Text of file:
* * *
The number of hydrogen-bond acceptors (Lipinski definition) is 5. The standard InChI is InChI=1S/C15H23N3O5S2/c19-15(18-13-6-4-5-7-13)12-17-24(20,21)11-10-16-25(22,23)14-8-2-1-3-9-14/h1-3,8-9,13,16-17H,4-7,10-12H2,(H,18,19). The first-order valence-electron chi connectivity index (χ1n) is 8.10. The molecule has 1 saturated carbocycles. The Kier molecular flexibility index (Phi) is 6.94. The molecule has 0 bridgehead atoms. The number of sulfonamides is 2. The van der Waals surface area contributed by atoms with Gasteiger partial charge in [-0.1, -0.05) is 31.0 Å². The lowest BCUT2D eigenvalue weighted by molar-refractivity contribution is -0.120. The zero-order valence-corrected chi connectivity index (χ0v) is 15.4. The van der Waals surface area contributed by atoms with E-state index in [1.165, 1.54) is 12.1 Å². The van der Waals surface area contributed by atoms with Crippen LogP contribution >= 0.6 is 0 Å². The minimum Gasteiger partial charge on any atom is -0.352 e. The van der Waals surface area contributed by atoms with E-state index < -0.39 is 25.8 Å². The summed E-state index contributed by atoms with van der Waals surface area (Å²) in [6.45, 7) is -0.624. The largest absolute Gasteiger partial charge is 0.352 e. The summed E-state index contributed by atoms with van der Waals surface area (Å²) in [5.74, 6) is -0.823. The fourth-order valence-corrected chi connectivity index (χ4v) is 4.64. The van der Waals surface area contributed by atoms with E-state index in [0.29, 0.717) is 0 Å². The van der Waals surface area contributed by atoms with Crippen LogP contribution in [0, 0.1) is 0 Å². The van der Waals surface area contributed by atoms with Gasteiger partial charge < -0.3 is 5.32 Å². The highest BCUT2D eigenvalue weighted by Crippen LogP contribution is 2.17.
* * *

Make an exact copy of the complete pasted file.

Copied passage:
The number of hydrogen-bond acceptors (Lipinski definition) is 5. The standard InChI is InChI=1S/C15H23N3O5S2/c19-15(18-13-6-4-5-7-13)12-17-24(20,21)11-10-16-25(22,23)14-8-2-1-3-9-14/h1-3,8-9,13,16-17H,4-7,10-12H2,(H,18,19). The first-order valence-electron chi connectivity index (χ1n) is 8.10. The molecule has 1 saturated carbocycles. The Kier molecular flexibility index (Phi) is 6.94. The molecule has 0 bridgehead atoms. The number of sulfonamides is 2. The van der Waals surface area contributed by atoms with Gasteiger partial charge in [-0.1, -0.05) is 31.0 Å². The lowest BCUT2D eigenvalue weighted by molar-refractivity contribution is -0.120. The zero-order valence-corrected chi connectivity index (χ0v) is 15.4. The van der Waals surface area contributed by atoms with E-state index in [1.165, 1.54) is 12.1 Å². The van der Waals surface area contributed by atoms with Crippen LogP contribution >= 0.6 is 0 Å². The minimum Gasteiger partial charge on any atom is -0.352 e. The van der Waals surface area contributed by atoms with E-state index < -0.39 is 25.8 Å². The summed E-state index contributed by atoms with van der Waals surface area (Å²) in [6.45, 7) is -0.624. The largest absolute Gasteiger partial charge is 0.352 e. The summed E-state index contributed by atoms with van der Waals surface area (Å²) in [5.74, 6) is -0.823. The fourth-order valence-corrected chi connectivity index (χ4v) is 4.64. The van der Waals surface area contributed by atoms with E-state index in [0.29, 0.717) is 0 Å². The van der Waals surface area contributed by atoms with Crippen LogP contribution in [0, 0.1) is 0 Å². The van der Waals surface area contributed by atoms with Gasteiger partial charge < -0.3 is 5.32 Å². The highest BCUT2D eigenvalue weighted by Crippen LogP contribution is 2.17.